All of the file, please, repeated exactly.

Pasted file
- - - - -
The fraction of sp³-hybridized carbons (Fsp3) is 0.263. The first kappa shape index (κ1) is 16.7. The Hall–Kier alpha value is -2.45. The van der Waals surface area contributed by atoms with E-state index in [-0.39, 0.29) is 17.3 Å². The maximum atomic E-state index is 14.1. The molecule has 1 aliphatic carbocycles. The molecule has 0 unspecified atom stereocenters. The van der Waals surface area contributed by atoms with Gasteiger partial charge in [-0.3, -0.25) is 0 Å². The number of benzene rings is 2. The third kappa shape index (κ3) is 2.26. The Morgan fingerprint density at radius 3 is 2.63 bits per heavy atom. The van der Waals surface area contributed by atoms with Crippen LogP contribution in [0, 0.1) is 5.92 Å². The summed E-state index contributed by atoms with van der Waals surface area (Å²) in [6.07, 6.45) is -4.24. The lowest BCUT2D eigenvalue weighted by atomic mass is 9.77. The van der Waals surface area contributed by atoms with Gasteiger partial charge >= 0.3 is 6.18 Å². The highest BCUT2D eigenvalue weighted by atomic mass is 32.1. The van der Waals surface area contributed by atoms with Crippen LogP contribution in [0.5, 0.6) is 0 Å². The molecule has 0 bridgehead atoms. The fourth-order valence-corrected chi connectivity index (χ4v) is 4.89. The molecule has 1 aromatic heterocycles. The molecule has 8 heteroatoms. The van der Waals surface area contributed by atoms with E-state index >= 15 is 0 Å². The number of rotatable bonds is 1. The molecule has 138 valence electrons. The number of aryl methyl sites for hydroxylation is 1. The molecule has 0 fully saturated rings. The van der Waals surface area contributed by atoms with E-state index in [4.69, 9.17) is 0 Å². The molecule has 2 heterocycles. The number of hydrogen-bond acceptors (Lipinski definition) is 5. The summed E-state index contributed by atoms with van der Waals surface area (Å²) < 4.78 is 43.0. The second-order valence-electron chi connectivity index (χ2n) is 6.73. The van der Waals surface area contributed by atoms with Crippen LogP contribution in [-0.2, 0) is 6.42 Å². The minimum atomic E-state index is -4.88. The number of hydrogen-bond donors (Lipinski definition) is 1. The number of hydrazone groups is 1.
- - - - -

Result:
The fraction of sp³-hybridized carbons (Fsp3) is 0.263. The first kappa shape index (κ1) is 16.7. The Hall–Kier alpha value is -2.45. The van der Waals surface area contributed by atoms with E-state index in [-0.39, 0.29) is 17.3 Å². The maximum atomic E-state index is 14.1. The molecule has 1 aliphatic carbocycles. The molecule has 0 unspecified atom stereocenters. The van der Waals surface area contributed by atoms with Gasteiger partial charge in [-0.3, -0.25) is 0 Å². The number of benzene rings is 2. The third kappa shape index (κ3) is 2.26. The Morgan fingerprint density at radius 3 is 2.63 bits per heavy atom. The van der Waals surface area contributed by atoms with Crippen LogP contribution in [0, 0.1) is 5.92 Å². The summed E-state index contributed by atoms with van der Waals surface area (Å²) in [6.07, 6.45) is -4.24. The lowest BCUT2D eigenvalue weighted by atomic mass is 9.77. The van der Waals surface area contributed by atoms with Gasteiger partial charge >= 0.3 is 6.18 Å². The highest BCUT2D eigenvalue weighted by atomic mass is 32.1. The van der Waals surface area contributed by atoms with Crippen LogP contribution in [0.5, 0.6) is 0 Å². The molecule has 0 bridgehead atoms. The fourth-order valence-corrected chi connectivity index (χ4v) is 4.89. The molecule has 1 aromatic heterocycles. The molecule has 8 heteroatoms. The van der Waals surface area contributed by atoms with E-state index >= 15 is 0 Å². The number of rotatable bonds is 1. The molecule has 138 valence electrons. The number of aryl methyl sites for hydroxylation is 1. The molecule has 0 fully saturated rings. The van der Waals surface area contributed by atoms with E-state index in [4.69, 9.17) is 0 Å². The molecule has 2 heterocycles. The number of hydrogen-bond acceptors (Lipinski definition) is 5. The summed E-state index contributed by atoms with van der Waals surface area (Å²) < 4.78 is 43.0. The second-order valence-electron chi connectivity index (χ2n) is 6.73. The van der Waals surface area contributed by atoms with Crippen LogP contribution in [-0.2, 0) is 6.42 Å². The minimum atomic E-state index is -4.88. The number of hydrogen-bond donors (Lipinski definition) is 1. The number of hydrazone groups is 1.